The Covid Pandemic Multiplies the Challenges of Eradicating Poverty

July 08, 2020

New Delhi: One of the greatest challenge which humanity faces today is of eradicating various forms of poverty in many countries. There has been a significant reduction in global poverty from 1.9 billion people who lived below poverty line in 1990 to 836 million in 2015[1]. These numbers show that progress has been made by bringing down the numbers but that does not indicate complete eradication of poverty. A large section of the population is still struggling to get access to basic human needs. Even if the rates are declining, it is still estimated that 6% of the world’s population will be suffering from this issue. Asian countries have shown rapid development in recent years and are still efficiently working towards tackling poverty but the progress they have achieved is uneven which could be seen in terms of gender and in terms of accessibility. Women have been subjected to less exposure, there's a discrimination in access to education, property, job opportunities and are more likely to suffer due to poverty compared to men. are highly preferred when it comes to job opportunities. 

The people under rural sector have been provided access to financial services under the “Pradhan Mantri Jan Dhan Yojna” which focusses on providing insurance, banking, pensions and credit to the ones in need. Improvisation of social security provisions enables “direct benefit transfer.[2]” The universalization of health care system under “Pradhan Mantri Jan Arogya Yojna” was strengthened and further aims to provide health facilities ensuring “inclusivity” and “equity”. National Social Assistance Programme is aimed to focus on the disadvantaged and vulnerable sections of society which includes widows, senior citizens, differently-abled people, and it also facilitates access to life insurance, pension of workers and also personal accident insurance. The “economically” disadvantaged have also been assured housing along with financial assistance.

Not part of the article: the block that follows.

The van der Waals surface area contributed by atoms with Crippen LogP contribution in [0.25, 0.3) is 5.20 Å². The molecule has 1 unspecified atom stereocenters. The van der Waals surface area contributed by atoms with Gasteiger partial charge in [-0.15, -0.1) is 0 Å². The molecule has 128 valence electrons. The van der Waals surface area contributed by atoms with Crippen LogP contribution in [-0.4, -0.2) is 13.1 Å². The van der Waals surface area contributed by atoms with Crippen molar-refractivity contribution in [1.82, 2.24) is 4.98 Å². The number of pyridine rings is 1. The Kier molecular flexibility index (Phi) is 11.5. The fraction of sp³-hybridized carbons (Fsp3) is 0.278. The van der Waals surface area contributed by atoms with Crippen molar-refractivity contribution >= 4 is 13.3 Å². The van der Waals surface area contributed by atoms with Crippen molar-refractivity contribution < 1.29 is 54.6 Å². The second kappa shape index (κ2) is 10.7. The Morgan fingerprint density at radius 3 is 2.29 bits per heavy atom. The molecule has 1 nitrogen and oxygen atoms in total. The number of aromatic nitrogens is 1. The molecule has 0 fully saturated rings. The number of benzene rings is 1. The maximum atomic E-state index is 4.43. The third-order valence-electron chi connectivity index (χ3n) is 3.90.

Many other welfare initiatives have been launched by the government such as the Saubhagya scheme, which aims to provide electricity to households.  Also, the government is working on various projects in order to protect property and people from natural disasters under National Disaster Management Act, 2005 and the National Policy on Disaster Management, 2009 which lays emphasis on mitigation, prevention and a prepared approach towards relief strategies[3].

In India, unemployment is a major reason behind poverty. The Mahatma Gandhi National Rural Employment Guarantee Act is one of the schemes initiated towards  improving living standards in rural areas and other “productive assets”[4] such as in agriculture productivity, access to better markets and creation of rural infrastruture. Women from STs, SCs and other tribal communities have greatly benefited from this scheme.

But the current situation of COVID-19 has created a crisis-like situation for many. During the declaration of complete lockdown, there was an underestimation of the “mass exodus” of the migrant population as well the Niti Aayog report which states that the size of the Indian informal workforce is at 85%[5]. The lockdown resulted in loss of income for a major chunk of the work-force, who were forced to move to their home states due to difficulty in surviving in major towns beacuse of economic hardships. The urban areas which were a source of “social security” for the rural poor are now being seen as places where its impossible to make a living in current circumstances. Millions of daily wage workers in the informal sector have been massively struck by the above concerns. This is also the reason behind the adverse effects on the physical, mental well-being and security of the poor Indian population.  COVID-19 outbreak has showcased how the poor are often poorly represented during the policy-making decisions. For India ito achieve its SDG goals and ensuring noone is left behind, poverty eradication and inclusive development should sit at the apex of its national efforts.

Courage, strength  and collaboration between the regular citizenry like the medical professionals, scientists and researchers has proved to be difficult in combating the pandemic we are facing. It is important that our governments take quick and robust decisions and implement the required and effective policies. This preferentially requires “overcoming the resistance of entrenched institutions and mindsets[6]” which is an extensive challenge in itself.

(Tamanna Kavdia is an intern with OneWorld Foundation India.)



[1] United Nations, “End Of Poverty In All Its Forms Everywhere”, Sustainable Development Goals (Accessed June 29,2020)

 [2]Niti Aayog,”SDG India & Dashboard 2019-20” , (Accessed June 29,2020)

 [3] UNDP , India (Accessed June 29,2020)


 [5]Niti Aayog, “ SDG’s & Dashboard 2019-2020” , (Accessed June 29,2020)

 [6] Nilanjan Ghosh, How COVID Will Affect Sustainability And The UNSDG’s, April 1.2020, (Accessed June 29,2020)